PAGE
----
RHDJapan was serving thousands of customers internationally. We suggested that it use this as social proof to increase trust among new site visitors. Figure 4-24 shows the newly designed home page for RHD with the social proof as a main focus of the headline.
Visitors want to know they aren’t the only ones out there buying from you. If you drive by a restaurant that is buzzing, as opposed to one that has one or two cars in the parking lot, which one are you more likely to want to try? Few people would be willing to give the latter restaurant a chance. The majority will rely on the social proof of the busy restaurant—“a lot of people must love this restaurant, and I want to experience that, too.” This type of social proof appeals to the caring persona in particular. But ultimately, the majority of us have humanistic aspects to our behavior, which is why social proof is critical. If you have many clients or customers, list the exact numbers on your website and see what a difference this makes.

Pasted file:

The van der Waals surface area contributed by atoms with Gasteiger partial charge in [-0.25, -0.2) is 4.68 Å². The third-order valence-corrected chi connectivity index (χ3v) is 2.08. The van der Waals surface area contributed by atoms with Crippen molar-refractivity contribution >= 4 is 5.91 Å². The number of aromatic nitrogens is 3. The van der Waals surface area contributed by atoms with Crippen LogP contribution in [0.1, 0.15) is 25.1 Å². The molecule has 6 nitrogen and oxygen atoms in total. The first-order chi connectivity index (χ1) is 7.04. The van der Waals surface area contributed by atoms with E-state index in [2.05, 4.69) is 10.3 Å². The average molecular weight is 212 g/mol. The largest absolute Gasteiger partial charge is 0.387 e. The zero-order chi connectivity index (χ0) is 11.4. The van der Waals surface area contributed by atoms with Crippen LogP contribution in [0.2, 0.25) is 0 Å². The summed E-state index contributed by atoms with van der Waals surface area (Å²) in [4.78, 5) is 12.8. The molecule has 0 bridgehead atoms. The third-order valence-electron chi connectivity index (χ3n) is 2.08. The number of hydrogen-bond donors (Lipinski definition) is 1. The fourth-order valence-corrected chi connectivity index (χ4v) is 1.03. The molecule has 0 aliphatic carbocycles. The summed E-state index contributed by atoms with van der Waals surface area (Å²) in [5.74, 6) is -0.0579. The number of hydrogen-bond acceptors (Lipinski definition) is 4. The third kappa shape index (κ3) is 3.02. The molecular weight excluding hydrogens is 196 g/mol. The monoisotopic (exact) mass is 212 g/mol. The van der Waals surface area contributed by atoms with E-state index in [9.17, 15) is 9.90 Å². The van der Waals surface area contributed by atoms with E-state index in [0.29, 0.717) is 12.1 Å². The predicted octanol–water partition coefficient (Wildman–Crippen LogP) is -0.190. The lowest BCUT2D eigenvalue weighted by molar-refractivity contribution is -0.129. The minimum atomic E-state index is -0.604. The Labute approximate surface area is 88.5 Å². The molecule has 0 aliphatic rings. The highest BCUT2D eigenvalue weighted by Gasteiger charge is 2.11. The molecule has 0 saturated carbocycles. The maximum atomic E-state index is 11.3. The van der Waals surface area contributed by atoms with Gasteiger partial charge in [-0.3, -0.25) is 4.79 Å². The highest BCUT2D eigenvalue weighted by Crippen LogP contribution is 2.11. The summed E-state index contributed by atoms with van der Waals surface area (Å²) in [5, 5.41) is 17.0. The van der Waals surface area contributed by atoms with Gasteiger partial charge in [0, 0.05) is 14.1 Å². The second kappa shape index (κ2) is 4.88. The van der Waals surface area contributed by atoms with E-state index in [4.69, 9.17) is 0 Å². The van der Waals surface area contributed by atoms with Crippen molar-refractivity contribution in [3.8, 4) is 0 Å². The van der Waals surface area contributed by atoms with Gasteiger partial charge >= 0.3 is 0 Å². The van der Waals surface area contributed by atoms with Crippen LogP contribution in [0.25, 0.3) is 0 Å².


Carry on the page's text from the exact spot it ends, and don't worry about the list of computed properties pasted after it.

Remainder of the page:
How many times have you seen these words on an ad or website: “As Seen In…”? If your company is mentioned on CNN, in the New York Times, or in any other industry-related or reputable media outlet, definitely mention it. This is excellent social proof, and it will gain you the trust of your visitors and future customers.
When the Google phone came out, Google ran a number of ads featuring very well-known artists and actors using the device. This gave the new phone a ton of social proof. People want to be like celebrities. If they see a celebrity using and enjoying your product or service, you can be sure you’ve gained their trust and confidence.